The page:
Yellowstone’s thermal features are evidence of a continued heat source not far from the earth's surface; recent volcanism is the furnace that provides the heat for Yellowstone’s geyser and hot spring activity. Hot springs, geysers, fumaroles, and mudpots are found in regions of young volcanic activity. Surface water deposited as snow on the Yellowstone Plateau percolates through the cracks and fissures in the earth's surface created by the uplift and explosion of calderas. This cold water comes into contact with the shallow magma chambers beneath the surface, allowing water temperature to quickly super-heat beyond the boiling point. Because of the great pressure exerted from water and rock above, water cannot escape as steam and remains in a liquid state, often at temperatures exceeding 400º F!

The superheated water is less dense than the colder water sinking around it, and convection currents develop. The more buoyant water is carried toward the surface of the thermal feature, following the cracks and fissures in the earth's crust. The hot fluids interact with the surrounding rock as they move through the underground plumbing system.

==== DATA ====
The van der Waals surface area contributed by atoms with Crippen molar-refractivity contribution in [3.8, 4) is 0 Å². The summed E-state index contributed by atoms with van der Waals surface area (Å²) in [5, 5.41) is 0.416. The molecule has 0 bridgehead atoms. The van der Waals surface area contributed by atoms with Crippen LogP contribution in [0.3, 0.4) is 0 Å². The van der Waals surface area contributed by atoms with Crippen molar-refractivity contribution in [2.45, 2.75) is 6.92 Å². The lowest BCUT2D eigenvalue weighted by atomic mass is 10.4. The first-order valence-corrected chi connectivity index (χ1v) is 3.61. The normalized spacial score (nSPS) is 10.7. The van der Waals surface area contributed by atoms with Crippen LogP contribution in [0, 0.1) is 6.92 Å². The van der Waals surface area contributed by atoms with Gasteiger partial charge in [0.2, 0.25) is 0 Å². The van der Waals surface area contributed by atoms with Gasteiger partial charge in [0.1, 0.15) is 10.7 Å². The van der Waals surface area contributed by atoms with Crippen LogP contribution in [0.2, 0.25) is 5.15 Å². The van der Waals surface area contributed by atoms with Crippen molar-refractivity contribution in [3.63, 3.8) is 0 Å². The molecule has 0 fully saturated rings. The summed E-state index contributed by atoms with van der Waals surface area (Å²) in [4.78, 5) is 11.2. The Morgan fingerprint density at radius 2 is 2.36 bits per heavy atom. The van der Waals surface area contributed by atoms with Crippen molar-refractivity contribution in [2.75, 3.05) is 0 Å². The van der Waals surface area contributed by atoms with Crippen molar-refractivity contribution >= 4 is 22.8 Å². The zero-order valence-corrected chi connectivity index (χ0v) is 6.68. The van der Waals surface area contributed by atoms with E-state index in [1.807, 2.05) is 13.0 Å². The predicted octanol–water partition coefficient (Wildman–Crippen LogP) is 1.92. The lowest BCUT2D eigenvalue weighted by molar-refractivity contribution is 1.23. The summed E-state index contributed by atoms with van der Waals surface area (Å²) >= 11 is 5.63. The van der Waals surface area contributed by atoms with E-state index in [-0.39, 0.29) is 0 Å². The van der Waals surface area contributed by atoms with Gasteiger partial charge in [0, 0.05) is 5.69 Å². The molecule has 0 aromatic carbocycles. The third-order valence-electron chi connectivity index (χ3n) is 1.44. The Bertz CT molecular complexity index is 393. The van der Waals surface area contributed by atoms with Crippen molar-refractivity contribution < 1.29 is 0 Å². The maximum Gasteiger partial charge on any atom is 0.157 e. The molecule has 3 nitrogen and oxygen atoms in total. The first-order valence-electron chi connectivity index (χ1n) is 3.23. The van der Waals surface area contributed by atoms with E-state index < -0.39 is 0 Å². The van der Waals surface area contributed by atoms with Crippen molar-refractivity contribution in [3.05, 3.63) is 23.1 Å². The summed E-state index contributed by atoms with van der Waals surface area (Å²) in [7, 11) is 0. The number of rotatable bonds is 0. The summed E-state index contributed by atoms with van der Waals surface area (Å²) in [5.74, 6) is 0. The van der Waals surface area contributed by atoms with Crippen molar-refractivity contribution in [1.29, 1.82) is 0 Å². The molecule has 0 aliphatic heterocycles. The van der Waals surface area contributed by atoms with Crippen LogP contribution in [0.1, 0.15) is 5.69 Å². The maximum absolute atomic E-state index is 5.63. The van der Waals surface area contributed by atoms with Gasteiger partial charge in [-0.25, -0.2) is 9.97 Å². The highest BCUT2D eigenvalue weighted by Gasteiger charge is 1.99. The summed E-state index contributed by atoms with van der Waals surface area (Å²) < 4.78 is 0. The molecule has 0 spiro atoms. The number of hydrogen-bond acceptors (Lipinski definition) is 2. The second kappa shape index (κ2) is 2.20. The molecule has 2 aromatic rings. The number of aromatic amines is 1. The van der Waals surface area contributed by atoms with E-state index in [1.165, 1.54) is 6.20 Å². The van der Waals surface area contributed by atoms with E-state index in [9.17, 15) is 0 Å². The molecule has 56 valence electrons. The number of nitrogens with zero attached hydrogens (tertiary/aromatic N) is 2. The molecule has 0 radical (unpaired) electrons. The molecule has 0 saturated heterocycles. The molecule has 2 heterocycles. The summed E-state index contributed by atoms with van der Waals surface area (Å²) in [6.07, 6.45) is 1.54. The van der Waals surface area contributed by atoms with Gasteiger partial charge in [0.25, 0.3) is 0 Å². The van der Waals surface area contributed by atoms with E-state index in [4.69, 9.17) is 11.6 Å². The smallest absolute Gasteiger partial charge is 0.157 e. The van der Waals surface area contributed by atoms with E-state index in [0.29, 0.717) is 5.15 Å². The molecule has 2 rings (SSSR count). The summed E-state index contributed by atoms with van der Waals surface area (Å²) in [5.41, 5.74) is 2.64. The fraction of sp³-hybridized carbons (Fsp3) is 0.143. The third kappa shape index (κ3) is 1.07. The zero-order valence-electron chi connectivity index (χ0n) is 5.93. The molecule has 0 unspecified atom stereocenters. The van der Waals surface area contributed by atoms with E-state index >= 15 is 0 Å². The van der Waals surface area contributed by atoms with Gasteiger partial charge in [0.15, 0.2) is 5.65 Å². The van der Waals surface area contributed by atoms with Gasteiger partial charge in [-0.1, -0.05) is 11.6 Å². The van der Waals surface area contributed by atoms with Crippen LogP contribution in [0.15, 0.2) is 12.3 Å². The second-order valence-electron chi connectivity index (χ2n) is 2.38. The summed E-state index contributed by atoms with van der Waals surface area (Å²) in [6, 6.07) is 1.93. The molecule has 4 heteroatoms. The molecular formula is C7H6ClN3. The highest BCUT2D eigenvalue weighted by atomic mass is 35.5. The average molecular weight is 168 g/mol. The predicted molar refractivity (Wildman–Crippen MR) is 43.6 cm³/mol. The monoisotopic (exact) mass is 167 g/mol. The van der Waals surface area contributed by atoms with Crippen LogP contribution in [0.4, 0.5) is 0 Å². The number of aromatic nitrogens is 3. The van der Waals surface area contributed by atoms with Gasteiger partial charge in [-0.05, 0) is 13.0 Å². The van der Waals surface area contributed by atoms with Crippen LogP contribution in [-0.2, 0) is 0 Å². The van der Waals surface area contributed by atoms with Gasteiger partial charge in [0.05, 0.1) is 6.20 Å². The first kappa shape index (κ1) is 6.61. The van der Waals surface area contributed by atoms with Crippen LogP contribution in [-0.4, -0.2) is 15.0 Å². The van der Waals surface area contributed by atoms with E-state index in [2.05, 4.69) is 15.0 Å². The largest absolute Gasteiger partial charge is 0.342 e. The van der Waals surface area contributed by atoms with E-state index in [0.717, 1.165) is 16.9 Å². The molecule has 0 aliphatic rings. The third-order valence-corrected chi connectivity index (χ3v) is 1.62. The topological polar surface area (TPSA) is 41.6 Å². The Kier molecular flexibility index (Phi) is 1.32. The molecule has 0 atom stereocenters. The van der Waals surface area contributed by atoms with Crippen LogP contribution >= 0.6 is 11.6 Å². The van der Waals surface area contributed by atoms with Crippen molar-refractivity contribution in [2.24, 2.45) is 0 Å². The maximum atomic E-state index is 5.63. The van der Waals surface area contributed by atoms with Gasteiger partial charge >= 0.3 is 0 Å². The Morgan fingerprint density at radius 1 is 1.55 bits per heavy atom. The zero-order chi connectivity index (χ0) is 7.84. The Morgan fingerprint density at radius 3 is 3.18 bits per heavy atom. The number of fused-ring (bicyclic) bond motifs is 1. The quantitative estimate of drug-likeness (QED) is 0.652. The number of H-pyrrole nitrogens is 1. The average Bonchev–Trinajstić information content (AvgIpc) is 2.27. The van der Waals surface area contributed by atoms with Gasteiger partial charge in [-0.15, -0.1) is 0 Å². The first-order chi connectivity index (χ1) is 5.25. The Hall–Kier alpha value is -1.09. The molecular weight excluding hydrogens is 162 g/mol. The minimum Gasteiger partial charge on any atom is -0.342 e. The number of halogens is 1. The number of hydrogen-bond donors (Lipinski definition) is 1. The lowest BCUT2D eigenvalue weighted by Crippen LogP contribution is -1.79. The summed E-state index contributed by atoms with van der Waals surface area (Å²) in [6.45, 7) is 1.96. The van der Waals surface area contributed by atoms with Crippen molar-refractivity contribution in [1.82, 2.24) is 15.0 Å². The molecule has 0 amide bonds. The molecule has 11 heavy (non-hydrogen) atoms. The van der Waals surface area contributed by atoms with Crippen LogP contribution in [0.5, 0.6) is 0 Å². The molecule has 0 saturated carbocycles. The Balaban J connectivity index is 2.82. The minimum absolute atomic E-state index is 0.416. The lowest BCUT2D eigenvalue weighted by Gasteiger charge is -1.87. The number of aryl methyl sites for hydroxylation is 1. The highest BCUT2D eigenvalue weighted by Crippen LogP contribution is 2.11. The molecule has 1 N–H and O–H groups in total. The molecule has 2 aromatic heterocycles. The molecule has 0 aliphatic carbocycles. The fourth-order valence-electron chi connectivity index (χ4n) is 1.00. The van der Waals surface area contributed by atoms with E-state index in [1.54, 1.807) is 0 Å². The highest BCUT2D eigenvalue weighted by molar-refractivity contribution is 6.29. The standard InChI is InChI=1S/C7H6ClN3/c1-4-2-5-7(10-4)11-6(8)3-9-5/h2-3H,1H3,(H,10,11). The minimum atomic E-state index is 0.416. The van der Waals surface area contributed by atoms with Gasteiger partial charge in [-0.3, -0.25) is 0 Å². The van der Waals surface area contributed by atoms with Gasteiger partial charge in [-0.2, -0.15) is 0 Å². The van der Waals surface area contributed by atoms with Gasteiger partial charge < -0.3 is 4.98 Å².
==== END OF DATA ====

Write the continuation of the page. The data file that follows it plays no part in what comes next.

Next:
Diagram (ABOVE): Yellowstone geyser system. Heat from cooling magma rises to heat water circulating in the porous rock layer. Heat is transferred to groundwater, recharged by rainfall and snowmelt. Shallow hot water can be trapped and pressurized in small underground reservoirs, released through narrow constrictions, creating geysers. Reproduced with author permission Windows into the Earth. Robert B. Smith and Lee J. Seigel. Oxford University Press. 2000.

Much of the composition of the earth's crust beneath Yellowstone consists of rhyolite and basalt . Rhyolite is an important component of many of the geysers we see because it contains an abundance of the element silica (Si) or quartz (SiO2)—the mineral used to make glass. As hot water travels through cracks and fissures in the rhyolite, some of the silica is dissolved in the water and is deposited at the surface in geysers and thermal pools as a rock called siliceous sinter or geyserite. Siliceous sinter also forms a water-tight and pressure-tight lining as a coating in the plumbing systems of Yellowstone thermal features. The pressure tight seal, readily available water, and a heat source from the shallow magma chamber are all prerequisites for Yellowstone thermal activity.